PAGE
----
- 38. Singularities = Additional singularities arise when the energy of a subgraph is conserved: Arkani-Hamed, Benincasa and Postnikov [2017] Arkani-Hamed, DB, Lee and Pimentel [2018] DB, Duaso Pueyo, Joyce, Lee and Pimentel [2020] Amplitudes are the building blocks of correlators.
- 39. Singularities At tree level, these are the only singularities of the correlator: To determine the full correlator, we must connect these singular limits. = En = =
- 40. conformal symmetry Symmetries The isometries of the bulk de Sitter spacetime become rescaling symmetries of the correlators on the boundary: scaling symmetry See Tom Hartman’s colloquium
- 41. Symmetries These symmetries lead to a set of diﬀerential equations that control the amplitude of the correlations as we deform the quadrilateral The boundary conditions of this equation are the energy singularities. Arkani-Hamed, DB, Lee and Pimentel [2018] DB, Duaso Pueyo, Joyce, Lee and Pimentel [2020]
- 42. Symmetries Symmetry relates the singularities in the unphysical region to the form of the correlator in the physical region: En Analytic continuation Physical regime Arkani-Hamed, DB, Lee and Pimentel [2018] DB, Duaso Pueyo, Joyce, Lee and Pimentel [2020]
- 43. If the theory contains massive particles, then the correlator is forced to have an oscillatory feature in the physical regime: Particle Production BRANCH CUT OSCILLATIONS COLLAPSED LIMIT
- 44. Time Without Time These oscillations reflect the evolution of the massive particles during inflation: Time-dependent eﬀects emerge in the solution of the time-independent bootstrap constraints.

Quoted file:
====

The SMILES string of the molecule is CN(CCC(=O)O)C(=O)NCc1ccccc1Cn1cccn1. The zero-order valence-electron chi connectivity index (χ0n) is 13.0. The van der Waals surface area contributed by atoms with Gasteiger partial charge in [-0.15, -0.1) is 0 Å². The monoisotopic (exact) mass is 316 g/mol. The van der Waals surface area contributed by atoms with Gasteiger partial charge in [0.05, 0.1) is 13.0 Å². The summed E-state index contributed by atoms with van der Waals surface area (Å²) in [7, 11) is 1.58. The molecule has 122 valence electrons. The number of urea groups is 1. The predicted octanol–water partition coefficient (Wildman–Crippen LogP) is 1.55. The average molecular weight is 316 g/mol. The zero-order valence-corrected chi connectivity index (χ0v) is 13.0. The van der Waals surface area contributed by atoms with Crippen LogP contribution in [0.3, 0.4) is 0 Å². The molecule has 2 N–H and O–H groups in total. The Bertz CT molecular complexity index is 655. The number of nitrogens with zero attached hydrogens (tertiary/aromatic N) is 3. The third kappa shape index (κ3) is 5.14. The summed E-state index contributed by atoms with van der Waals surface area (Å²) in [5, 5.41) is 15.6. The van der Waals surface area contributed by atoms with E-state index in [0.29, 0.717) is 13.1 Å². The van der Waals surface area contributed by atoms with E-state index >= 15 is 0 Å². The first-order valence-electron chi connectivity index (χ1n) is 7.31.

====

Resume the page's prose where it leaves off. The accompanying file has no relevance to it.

- 45. Cosmological Collider Physics Centre-of-mass energy (GeV) Cross section (nb) Four-point function Four-point function Momentum ratio Correlation strength The oscillatory feature is the analog of a resonance in collider physics:
- 46. A = g2 s M2 PS(cos ✓) The angular dependence of the signal depends on the spin of the particles. This is very similar to what we do in collider physics: Particle Spectroscopy ✓ kI / sin[M log kI ] PS(cos ✓) The frequency of the oscillations depends on the mass of the particles:
- 47. Galaxy Distribution Galaxies form in regions of high matter density: 0 2 4 6 8 10 0.0 0.5 1.0 1.5 2.0 2.5 x δ M (x) Correlations in the primordial matter density therefore become imprinted in the distribution of galaxies on the sky.
- 48. Observational Prospects SphereX This signal will be an interesting target for future galaxy surveys:
- 49. Conclusions
- 50. • Much of this structure is controlled by singularities. • Behavior away from singularities captures local bulk dynamics. Cosmological correlation functions have a rich structure: The bootstrap approach has led to new conceptual insights: • Complex correlators can be derived from simpler seed functions: Flat space correlators Transmutation De Sitter correlators Scalar correlators Spinning correlators Weight-shifting It also has practical applications: • Signatures of massive particles during inflation can be classified. (ask me)
- 51. Thank you for your attention! NTU, Taiwan
- 52. Consider the following slice through the shape of the four-point function: Physical regime Bootstrapping Correlators
- 53. Along this axis, the correlator has the following singularities: Analytic continuation Physical regime En Bootstrapping Correlators
- 54. Along this axis, the correlator has the following singularities: Bootstrapping Correlators The singularities in the unphysical region determine the form of the correlator in the physical region. En
- 55. If the theory contains massive particles, then the correlator is forced to have an oscillatory feature in the physical regime: Particle Production BRANCH CUT COLLAPSED LIMIT OSCILLATIONS
- 56. Observational Cosmology Inflation Scattering Amplitudes Cosmological Collider Physics CFT/Holography Cosmological Bootstrap Much more remains to be discovered. We have only scratched the surface of a fascinating subject, with relations to many areas of physics: